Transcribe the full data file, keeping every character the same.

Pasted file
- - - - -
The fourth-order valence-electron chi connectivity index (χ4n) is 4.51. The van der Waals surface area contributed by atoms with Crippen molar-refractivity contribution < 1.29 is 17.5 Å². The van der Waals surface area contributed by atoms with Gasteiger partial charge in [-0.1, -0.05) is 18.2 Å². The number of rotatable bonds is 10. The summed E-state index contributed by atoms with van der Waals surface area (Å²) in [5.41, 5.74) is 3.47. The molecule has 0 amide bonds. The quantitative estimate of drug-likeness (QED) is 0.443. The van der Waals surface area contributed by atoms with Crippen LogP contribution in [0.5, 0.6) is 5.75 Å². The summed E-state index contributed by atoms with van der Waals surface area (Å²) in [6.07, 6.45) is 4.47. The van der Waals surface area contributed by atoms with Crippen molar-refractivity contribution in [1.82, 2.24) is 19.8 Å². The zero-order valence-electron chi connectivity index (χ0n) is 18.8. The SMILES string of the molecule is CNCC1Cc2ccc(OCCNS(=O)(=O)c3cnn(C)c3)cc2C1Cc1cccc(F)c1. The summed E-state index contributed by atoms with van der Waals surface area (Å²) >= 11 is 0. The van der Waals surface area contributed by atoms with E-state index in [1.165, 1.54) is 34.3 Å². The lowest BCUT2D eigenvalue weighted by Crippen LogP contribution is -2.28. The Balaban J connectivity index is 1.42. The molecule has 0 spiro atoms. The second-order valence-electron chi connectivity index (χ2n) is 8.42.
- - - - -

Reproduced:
The fourth-order valence-electron chi connectivity index (χ4n) is 4.51. The van der Waals surface area contributed by atoms with Crippen molar-refractivity contribution < 1.29 is 17.5 Å². The van der Waals surface area contributed by atoms with Gasteiger partial charge in [-0.1, -0.05) is 18.2 Å². The number of rotatable bonds is 10. The summed E-state index contributed by atoms with van der Waals surface area (Å²) in [5.41, 5.74) is 3.47. The molecule has 0 amide bonds. The quantitative estimate of drug-likeness (QED) is 0.443. The van der Waals surface area contributed by atoms with Crippen LogP contribution in [0.5, 0.6) is 5.75 Å². The summed E-state index contributed by atoms with van der Waals surface area (Å²) in [6.07, 6.45) is 4.47. The van der Waals surface area contributed by atoms with Crippen molar-refractivity contribution in [1.82, 2.24) is 19.8 Å². The zero-order valence-electron chi connectivity index (χ0n) is 18.8. The SMILES string of the molecule is CNCC1Cc2ccc(OCCNS(=O)(=O)c3cnn(C)c3)cc2C1Cc1cccc(F)c1. The summed E-state index contributed by atoms with van der Waals surface area (Å²) >= 11 is 0. The van der Waals surface area contributed by atoms with E-state index in [1.165, 1.54) is 34.3 Å². The lowest BCUT2D eigenvalue weighted by Crippen LogP contribution is -2.28. The Balaban J connectivity index is 1.42. The molecule has 0 spiro atoms. The second-order valence-electron chi connectivity index (χ2n) is 8.42.